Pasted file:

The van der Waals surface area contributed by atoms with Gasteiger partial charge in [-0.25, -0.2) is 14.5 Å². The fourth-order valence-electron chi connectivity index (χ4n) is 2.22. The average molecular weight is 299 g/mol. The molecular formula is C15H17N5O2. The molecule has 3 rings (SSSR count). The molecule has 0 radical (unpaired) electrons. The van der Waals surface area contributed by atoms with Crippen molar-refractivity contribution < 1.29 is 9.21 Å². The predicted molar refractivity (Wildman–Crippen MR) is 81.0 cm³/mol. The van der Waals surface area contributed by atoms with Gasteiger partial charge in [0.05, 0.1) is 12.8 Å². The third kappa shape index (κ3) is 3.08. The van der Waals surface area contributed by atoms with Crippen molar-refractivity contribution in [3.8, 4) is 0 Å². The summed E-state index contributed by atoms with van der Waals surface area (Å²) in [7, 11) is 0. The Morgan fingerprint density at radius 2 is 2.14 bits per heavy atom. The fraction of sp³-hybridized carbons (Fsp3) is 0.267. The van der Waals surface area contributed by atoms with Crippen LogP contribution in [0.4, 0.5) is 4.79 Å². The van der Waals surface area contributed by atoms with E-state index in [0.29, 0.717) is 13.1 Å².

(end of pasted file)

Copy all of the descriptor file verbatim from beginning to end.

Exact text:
The van der Waals surface area contributed by atoms with Gasteiger partial charge in [-0.25, -0.2) is 14.5 Å². The fourth-order valence-electron chi connectivity index (χ4n) is 2.22. The average molecular weight is 299 g/mol. The molecular formula is C15H17N5O2. The molecule has 3 rings (SSSR count). The molecule has 0 radical (unpaired) electrons. The van der Waals surface area contributed by atoms with Crippen molar-refractivity contribution < 1.29 is 9.21 Å². The predicted molar refractivity (Wildman–Crippen MR) is 81.0 cm³/mol. The van der Waals surface area contributed by atoms with Gasteiger partial charge in [0.05, 0.1) is 12.8 Å². The third kappa shape index (κ3) is 3.08. The van der Waals surface area contributed by atoms with Crippen molar-refractivity contribution in [3.8, 4) is 0 Å². The summed E-state index contributed by atoms with van der Waals surface area (Å²) in [7, 11) is 0. The Morgan fingerprint density at radius 2 is 2.14 bits per heavy atom. The fraction of sp³-hybridized carbons (Fsp3) is 0.267. The van der Waals surface area contributed by atoms with Crippen LogP contribution in [0.4, 0.5) is 4.79 Å². The van der Waals surface area contributed by atoms with E-state index in [0.29, 0.717) is 13.1 Å².